The Russ Belville Show
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Targeting women’s fears about legalization of marijuana WORKS

The latest ABC News / Washington Post poll confirms the results of marijuana legalization elections in Washington and Colorado.  A full 60 percent of those surveyed in the West support the legalization of marijuana, with only 37 percent opposed.

Majorities of 54% and 52% support “legalizing the possession of small amounts of marijuana for personal use” in the Midwest and Northeast, respectively.  Only residents of the South still oppose marijuana legalization, with a 62% majority in opposition and only 36% in support.

Among demographic groups, only conservatives, Republicans, seniors, Hispanics, and women oppose marijuana legalization.  However, with the proper campaign, Hispanics and women will support marijuana legalization.

The Atlantic profiled the successful campaigns in Washington State and Colorado to legalize marijuana.  Both campaigns targeted women in their advertising, taking pains to frame the initiatives as “good public policy”, not “pro marijuana”.  Washington took the conservative approach, by presenting “soccer mom” archetypes and codifying strict controls over driving under the influence and underage use, prime concerns of women who oppose legalization.  Colorado already fought battles over DUID restrictions and has a functioning medical marijuana market that checks IDs, so reformers there concentrated more on the tax revenue and public health benefits messages to women.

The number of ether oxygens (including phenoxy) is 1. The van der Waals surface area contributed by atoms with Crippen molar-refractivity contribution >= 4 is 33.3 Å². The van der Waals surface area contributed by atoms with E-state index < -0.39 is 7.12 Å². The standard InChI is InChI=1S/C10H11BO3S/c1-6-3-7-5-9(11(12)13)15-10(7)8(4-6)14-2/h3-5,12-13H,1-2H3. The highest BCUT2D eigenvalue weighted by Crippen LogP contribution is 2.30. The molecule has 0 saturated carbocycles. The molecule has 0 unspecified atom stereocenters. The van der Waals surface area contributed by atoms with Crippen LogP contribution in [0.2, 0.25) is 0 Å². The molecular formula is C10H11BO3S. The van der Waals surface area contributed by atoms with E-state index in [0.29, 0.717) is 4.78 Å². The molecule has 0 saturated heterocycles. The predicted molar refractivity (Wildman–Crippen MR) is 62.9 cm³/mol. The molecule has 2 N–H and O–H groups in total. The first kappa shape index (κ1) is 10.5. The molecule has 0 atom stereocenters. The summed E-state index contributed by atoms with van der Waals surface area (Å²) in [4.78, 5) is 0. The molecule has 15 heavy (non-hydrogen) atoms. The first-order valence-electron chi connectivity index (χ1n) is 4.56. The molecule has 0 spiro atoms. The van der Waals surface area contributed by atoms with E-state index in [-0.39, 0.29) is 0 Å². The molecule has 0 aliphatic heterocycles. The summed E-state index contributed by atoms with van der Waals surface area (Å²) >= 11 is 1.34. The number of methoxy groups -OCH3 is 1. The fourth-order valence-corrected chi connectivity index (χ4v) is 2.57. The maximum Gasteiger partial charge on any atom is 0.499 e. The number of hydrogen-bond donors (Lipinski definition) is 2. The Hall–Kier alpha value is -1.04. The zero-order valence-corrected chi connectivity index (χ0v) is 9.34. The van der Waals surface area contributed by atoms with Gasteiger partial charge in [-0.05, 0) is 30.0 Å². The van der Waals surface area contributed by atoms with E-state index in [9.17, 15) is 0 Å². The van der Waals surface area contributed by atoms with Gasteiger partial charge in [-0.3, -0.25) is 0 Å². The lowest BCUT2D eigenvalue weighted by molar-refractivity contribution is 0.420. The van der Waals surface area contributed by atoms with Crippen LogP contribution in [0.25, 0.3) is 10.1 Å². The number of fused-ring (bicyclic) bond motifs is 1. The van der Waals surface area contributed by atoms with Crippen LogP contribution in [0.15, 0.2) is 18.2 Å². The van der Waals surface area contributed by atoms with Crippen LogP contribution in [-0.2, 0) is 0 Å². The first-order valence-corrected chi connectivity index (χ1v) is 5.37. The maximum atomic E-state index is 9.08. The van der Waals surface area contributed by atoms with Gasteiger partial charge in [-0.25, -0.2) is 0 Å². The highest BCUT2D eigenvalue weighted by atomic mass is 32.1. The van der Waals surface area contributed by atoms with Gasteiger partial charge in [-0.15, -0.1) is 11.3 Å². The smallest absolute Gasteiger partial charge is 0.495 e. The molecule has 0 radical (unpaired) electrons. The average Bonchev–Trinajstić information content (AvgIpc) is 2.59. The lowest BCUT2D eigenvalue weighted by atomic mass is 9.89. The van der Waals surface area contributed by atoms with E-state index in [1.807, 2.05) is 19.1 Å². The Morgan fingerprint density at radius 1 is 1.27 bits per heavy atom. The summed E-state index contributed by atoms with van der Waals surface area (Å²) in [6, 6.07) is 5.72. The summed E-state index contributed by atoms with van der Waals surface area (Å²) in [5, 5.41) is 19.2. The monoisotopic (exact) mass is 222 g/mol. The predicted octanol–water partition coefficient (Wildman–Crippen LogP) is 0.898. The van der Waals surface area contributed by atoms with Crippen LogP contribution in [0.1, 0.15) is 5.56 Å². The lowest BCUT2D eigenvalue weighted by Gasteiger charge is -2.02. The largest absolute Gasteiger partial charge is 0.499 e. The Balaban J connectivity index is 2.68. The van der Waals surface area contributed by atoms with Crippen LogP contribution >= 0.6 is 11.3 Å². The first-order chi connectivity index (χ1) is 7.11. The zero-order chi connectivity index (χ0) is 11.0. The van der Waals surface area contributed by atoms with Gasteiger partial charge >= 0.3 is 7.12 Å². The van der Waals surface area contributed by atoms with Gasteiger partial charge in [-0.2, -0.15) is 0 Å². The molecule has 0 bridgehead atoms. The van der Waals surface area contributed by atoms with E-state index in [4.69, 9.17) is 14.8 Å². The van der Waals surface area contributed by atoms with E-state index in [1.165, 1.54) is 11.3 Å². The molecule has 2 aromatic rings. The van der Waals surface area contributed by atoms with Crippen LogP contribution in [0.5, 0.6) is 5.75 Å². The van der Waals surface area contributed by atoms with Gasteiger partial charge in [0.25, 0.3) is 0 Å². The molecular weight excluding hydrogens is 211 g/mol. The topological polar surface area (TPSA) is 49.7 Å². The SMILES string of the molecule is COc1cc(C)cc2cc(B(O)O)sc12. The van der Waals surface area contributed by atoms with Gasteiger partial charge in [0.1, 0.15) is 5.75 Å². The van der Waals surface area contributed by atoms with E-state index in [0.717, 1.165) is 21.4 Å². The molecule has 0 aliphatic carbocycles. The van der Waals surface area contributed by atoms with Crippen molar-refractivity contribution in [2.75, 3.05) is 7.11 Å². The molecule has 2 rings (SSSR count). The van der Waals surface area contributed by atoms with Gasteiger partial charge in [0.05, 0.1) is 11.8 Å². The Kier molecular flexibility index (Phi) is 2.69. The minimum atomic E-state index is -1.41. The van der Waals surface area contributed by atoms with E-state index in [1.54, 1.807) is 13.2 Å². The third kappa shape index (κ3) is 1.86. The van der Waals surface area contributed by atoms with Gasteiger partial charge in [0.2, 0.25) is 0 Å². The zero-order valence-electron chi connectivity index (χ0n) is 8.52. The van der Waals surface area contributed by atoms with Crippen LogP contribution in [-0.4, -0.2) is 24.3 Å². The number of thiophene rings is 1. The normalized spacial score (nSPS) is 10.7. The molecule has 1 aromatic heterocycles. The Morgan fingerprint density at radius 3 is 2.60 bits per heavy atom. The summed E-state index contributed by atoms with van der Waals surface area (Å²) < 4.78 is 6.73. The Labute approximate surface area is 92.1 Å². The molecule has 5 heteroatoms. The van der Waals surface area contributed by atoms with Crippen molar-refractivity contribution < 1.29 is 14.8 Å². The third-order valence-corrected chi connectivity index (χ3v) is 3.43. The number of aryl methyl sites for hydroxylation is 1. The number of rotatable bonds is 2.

The results are clear.  In both Colorado in 2006 and California in 2010, the gender gap in support predicted the failure of those legalization efforts.  In this latest poll, men support legalization at 52%, but women oppose it by 53%.  But in Colorado and Washington in 2012, 53% of women supported Amendment 64 and 53% of women supported Initiative 502.

As for Hispanics, there’s no polling data yet for Washington, but in Colorado, Latinos supported Amendment 64 at 70%.  Usually there is a strong social conservatism in Latino voters, tied to strong religious beliefs.  This time, however, reformers reached out to Spanish-speaking voters and illustrated the racist nature of marijuana enforcement, turning their opposition to drugs into support for civil rights.

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